All laughs, no lectures
Nate Bargatze offers cathartic comedy for the pandemic-weary in his new show, The Greatest Average American
Among the most refreshing things about Nate Bargatze’s brand of comedy is not just that he’s family friendly, but that he avoids taking aim at any tribe. His latest stand-up special, The Greatest Average American, new on Netflix, focuses heavily on the pandemic and events of 2020, yet there’s not a politicized joke in the bunch. That’s on purpose. In a recent interview, Bargatze told The Daily Beast, “Politics has overwhelmed every facet of entertainment. You can’t get away from it. So I like being an outlet you can trust you’re not going to get lectured.”
And there are certainly no lectures in Bargatze’s show, just laughs when he talks about the various COVID-19 camps. Half of his friends, he jokes, are taking showers with their masks on, fearful they might catch the coronavirus from their hamsters. The other half are living “like someone told them to try to go get it.” Everybody takes a few good-natured arrows to the heart here.
One of his best bits explores the ways the coronavirus has changed public behavior: “I can tell you one thing that’s gone forever,” he deadpans. “Coughing in public. … You drink water wrong at a restaurant, just go walk in traffic.”
Most of us have used movies and TV as a means of escape from the lockdown reality of the last year, but Bargatze offers a strong argument that leaning into our shared experience is cathartic. We may not all have tried to perform stand-up over Zoom, but we’ve all experienced some form of videoconference fail.
That said, some bits don’t feel as sharp or developed as Bargatze’s past specials, like Full Time Magic or The Tennessee Kid. But then, like so many other entertainment professionals, comedians haven’t had the opportunity to hone new work in front of live audiences the way they usually do. So a few of the seams show here. But there are still plenty of laugh-out-loud moments, particularly when he turns to the subjects of marriage and family.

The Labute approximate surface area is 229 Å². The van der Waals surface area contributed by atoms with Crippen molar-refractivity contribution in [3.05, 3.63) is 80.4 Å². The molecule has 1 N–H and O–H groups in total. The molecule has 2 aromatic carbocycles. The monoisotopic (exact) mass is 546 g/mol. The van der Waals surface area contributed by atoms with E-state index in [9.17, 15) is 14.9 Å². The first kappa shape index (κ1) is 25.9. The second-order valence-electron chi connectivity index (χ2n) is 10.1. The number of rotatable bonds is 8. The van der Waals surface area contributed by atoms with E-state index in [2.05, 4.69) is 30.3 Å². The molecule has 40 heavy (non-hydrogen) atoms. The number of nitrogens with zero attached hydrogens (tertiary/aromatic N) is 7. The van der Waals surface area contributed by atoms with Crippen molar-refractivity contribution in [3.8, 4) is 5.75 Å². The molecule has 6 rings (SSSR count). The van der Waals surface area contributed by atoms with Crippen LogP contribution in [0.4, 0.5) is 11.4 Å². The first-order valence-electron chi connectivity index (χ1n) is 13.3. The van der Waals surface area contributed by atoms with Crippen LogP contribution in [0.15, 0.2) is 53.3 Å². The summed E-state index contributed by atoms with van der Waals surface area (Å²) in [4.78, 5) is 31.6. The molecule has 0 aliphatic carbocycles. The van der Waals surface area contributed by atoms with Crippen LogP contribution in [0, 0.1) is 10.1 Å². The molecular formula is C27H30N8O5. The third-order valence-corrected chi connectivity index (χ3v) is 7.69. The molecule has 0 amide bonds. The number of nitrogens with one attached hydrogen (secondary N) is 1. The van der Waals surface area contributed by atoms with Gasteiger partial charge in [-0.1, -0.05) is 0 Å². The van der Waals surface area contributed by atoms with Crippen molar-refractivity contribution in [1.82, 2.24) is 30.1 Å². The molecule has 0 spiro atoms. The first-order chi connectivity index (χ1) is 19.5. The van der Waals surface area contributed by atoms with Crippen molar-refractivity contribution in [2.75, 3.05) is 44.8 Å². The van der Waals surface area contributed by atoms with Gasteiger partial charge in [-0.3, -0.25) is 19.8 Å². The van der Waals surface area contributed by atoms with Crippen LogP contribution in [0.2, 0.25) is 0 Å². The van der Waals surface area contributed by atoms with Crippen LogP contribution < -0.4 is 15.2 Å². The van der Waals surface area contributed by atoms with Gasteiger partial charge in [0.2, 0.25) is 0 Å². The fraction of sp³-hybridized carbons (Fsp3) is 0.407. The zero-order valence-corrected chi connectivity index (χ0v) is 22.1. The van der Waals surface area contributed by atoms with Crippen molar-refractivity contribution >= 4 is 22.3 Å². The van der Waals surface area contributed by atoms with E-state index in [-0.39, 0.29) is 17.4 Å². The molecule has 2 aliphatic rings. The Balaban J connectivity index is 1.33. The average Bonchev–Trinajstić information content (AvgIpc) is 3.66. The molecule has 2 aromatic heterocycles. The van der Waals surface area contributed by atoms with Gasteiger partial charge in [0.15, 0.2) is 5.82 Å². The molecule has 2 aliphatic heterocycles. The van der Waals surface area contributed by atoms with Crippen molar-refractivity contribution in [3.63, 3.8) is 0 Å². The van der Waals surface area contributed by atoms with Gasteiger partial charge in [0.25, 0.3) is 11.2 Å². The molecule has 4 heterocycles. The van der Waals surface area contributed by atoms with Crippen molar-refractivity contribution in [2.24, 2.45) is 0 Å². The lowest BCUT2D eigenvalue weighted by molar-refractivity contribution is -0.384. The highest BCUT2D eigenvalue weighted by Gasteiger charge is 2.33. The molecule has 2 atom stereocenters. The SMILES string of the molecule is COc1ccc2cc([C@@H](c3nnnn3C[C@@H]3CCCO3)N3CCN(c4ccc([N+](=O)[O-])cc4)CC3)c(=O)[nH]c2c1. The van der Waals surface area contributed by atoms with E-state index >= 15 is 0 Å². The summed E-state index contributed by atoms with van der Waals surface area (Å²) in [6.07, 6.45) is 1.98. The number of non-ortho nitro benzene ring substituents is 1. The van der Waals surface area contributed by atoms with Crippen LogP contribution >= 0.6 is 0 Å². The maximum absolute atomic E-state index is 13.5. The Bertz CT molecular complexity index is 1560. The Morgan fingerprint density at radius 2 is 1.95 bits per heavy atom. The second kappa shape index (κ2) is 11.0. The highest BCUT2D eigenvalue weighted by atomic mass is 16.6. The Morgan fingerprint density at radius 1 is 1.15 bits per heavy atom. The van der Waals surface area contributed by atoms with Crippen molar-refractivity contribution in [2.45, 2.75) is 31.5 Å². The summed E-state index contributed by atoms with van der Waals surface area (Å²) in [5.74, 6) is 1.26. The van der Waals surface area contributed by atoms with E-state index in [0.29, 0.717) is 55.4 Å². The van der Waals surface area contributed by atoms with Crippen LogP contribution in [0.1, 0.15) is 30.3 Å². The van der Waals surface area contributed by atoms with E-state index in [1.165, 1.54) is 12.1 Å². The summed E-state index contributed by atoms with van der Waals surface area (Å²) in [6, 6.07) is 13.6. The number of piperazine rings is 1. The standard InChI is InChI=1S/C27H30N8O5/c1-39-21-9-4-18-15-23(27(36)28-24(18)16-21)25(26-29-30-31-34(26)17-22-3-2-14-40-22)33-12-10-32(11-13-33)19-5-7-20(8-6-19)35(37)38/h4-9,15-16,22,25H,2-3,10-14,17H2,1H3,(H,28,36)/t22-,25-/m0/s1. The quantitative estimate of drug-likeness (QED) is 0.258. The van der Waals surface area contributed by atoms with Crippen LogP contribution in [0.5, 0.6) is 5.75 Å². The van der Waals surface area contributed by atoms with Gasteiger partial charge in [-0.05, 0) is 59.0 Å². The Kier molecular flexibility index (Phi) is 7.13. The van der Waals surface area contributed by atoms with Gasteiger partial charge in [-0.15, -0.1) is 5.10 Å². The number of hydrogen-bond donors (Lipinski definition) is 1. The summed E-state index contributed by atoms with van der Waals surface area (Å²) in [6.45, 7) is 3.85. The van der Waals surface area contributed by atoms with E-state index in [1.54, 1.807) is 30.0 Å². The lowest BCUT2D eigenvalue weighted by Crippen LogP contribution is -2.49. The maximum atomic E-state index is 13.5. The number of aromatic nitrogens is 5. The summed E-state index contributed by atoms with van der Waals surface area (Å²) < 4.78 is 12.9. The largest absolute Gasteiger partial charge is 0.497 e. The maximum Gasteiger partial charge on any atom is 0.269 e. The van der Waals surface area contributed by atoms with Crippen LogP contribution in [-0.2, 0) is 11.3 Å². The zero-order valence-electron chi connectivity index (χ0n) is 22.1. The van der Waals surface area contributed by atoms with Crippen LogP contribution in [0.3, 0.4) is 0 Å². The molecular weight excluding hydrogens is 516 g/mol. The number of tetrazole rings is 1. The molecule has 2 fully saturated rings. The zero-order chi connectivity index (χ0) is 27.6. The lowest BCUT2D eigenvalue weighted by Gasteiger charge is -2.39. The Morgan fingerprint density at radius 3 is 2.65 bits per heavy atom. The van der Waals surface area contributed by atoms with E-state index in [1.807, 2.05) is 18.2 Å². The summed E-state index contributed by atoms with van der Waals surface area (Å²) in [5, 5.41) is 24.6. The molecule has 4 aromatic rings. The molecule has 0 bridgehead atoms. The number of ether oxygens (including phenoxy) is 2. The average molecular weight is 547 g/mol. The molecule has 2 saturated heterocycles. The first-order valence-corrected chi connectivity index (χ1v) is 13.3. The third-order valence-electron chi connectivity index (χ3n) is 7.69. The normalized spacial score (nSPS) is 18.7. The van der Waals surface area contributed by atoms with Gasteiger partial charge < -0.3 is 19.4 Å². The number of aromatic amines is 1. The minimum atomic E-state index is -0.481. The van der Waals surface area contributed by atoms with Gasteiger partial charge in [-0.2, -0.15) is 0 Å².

True to the pattern the Bible Belt–raised comic established in his past work, there’s no profanity and no sexual material. The one joke that glancingly references gay marriage does so only to highlight innate gender differences in traditional marriage. It occurs in a bit where Bargatze describes getting a call from the school on his daughter’s first day of kindergarten from someone wanting to know what bus number his daughter is supposed to be on. He suggests that the only time a school should call a husband is when there is no wife—then he quickly focuses on the ways men and women tend to fulfill separate roles.
But don’t think that avoiding racy or snarky jokes equals bland or corny. Far from it. Bargatze just avoids falling back on the cheapest tricks in the playbook—confusing crudeness or derision with comedy. I have to guess the Bashams won’t be the only ones to crack up at the familiarity of a fight he and his wife had about the meaning of the phrase “one fell swoop.” We know the Proverb about sharing a house with a contentious woman, but Bargatze illustrates the pitfalls of being a contentious man.
Whether it’s dealing with the stress of life under COVID or marital strife, we laugh at what we recognize. And that process of taking ourselves less seriously is what creates the best medicine. Bargatze’s new pandemic special is just what the doctor ordered.
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